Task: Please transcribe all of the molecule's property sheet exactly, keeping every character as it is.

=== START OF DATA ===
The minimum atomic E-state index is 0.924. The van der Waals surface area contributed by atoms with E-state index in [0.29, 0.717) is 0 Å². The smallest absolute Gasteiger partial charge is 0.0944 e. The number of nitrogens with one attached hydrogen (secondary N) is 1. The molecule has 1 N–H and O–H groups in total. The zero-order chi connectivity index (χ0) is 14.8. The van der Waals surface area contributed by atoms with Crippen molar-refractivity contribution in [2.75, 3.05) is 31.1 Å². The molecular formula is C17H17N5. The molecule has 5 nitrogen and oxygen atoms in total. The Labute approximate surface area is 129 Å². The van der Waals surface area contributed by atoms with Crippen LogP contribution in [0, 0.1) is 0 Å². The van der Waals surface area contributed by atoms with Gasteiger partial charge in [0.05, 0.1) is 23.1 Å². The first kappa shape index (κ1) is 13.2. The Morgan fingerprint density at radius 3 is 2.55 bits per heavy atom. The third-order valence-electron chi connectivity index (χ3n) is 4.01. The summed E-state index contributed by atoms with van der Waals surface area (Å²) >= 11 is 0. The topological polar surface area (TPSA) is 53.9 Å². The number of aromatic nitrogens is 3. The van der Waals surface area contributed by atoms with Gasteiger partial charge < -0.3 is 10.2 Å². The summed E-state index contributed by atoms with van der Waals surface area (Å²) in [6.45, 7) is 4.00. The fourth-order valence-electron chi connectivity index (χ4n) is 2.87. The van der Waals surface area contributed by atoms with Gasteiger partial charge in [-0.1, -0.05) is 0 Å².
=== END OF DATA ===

The minimum atomic E-state index is 0.924. The van der Waals surface area contributed by atoms with E-state index in [0.29, 0.717) is 0 Å². The smallest absolute Gasteiger partial charge is 0.0944 e. The number of nitrogens with one attached hydrogen (secondary N) is 1. The molecule has 1 N–H and O–H groups in total. The zero-order chi connectivity index (χ0) is 14.8. The van der Waals surface area contributed by atoms with Crippen molar-refractivity contribution in [2.75, 3.05) is 31.1 Å². The molecular formula is C17H17N5. The molecule has 5 nitrogen and oxygen atoms in total. The Labute approximate surface area is 129 Å². The van der Waals surface area contributed by atoms with Crippen LogP contribution in [0, 0.1) is 0 Å². The van der Waals surface area contributed by atoms with Gasteiger partial charge in [0.05, 0.1) is 23.1 Å². The first kappa shape index (κ1) is 13.2. The Morgan fingerprint density at radius 3 is 2.55 bits per heavy atom. The third-order valence-electron chi connectivity index (χ3n) is 4.01. The summed E-state index contributed by atoms with van der Waals surface area (Å²) >= 11 is 0. The topological polar surface area (TPSA) is 53.9 Å². The number of aromatic nitrogens is 3. The van der Waals surface area contributed by atoms with Gasteiger partial charge < -0.3 is 10.2 Å². The summed E-state index contributed by atoms with van der Waals surface area (Å²) in [6.45, 7) is 4.00. The fourth-order valence-electron chi connectivity index (χ4n) is 2.87. The van der Waals surface area contributed by atoms with Gasteiger partial charge in [-0.1, -0.05) is 0 Å².